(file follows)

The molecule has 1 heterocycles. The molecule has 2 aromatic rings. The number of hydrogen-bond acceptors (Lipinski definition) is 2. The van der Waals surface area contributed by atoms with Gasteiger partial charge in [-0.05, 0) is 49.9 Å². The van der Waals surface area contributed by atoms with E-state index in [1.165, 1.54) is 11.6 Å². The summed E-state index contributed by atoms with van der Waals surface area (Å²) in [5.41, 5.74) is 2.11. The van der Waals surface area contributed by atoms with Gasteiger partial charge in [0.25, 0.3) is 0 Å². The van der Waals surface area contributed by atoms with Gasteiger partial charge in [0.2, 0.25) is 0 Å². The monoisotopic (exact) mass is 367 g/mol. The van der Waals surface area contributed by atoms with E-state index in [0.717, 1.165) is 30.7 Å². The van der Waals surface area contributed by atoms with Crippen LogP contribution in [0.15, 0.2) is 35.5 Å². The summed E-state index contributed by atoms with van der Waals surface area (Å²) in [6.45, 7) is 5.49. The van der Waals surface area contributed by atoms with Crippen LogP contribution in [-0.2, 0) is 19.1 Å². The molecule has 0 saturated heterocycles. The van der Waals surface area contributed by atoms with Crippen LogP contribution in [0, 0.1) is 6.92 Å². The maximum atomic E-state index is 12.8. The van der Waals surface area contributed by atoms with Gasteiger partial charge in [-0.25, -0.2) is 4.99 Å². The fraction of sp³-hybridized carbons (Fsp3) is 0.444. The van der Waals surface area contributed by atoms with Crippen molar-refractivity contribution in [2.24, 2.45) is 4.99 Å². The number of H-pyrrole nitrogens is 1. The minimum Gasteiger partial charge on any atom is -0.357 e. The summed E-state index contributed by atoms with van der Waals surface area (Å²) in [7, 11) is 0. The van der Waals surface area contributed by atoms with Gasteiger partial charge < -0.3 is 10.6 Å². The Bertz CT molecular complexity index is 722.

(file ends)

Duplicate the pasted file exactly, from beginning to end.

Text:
The molecule has 1 heterocycles. The molecule has 2 aromatic rings. The number of hydrogen-bond acceptors (Lipinski definition) is 2. The van der Waals surface area contributed by atoms with Gasteiger partial charge in [-0.05, 0) is 49.9 Å². The van der Waals surface area contributed by atoms with E-state index in [1.165, 1.54) is 11.6 Å². The summed E-state index contributed by atoms with van der Waals surface area (Å²) in [5.41, 5.74) is 2.11. The van der Waals surface area contributed by atoms with Gasteiger partial charge in [0.25, 0.3) is 0 Å². The van der Waals surface area contributed by atoms with Gasteiger partial charge in [0.2, 0.25) is 0 Å². The monoisotopic (exact) mass is 367 g/mol. The van der Waals surface area contributed by atoms with E-state index in [0.717, 1.165) is 30.7 Å². The van der Waals surface area contributed by atoms with Crippen LogP contribution in [0.15, 0.2) is 35.5 Å². The summed E-state index contributed by atoms with van der Waals surface area (Å²) in [6.45, 7) is 5.49. The van der Waals surface area contributed by atoms with Crippen LogP contribution in [-0.2, 0) is 19.1 Å². The molecule has 0 saturated heterocycles. The van der Waals surface area contributed by atoms with Crippen LogP contribution in [0, 0.1) is 6.92 Å². The maximum atomic E-state index is 12.8. The van der Waals surface area contributed by atoms with Gasteiger partial charge in [-0.25, -0.2) is 4.99 Å². The fraction of sp³-hybridized carbons (Fsp3) is 0.444. The van der Waals surface area contributed by atoms with Crippen molar-refractivity contribution in [2.24, 2.45) is 4.99 Å². The number of H-pyrrole nitrogens is 1. The minimum Gasteiger partial charge on any atom is -0.357 e. The summed E-state index contributed by atoms with van der Waals surface area (Å²) in [7, 11) is 0. The van der Waals surface area contributed by atoms with Gasteiger partial charge < -0.3 is 10.6 Å². The Bertz CT molecular complexity index is 722.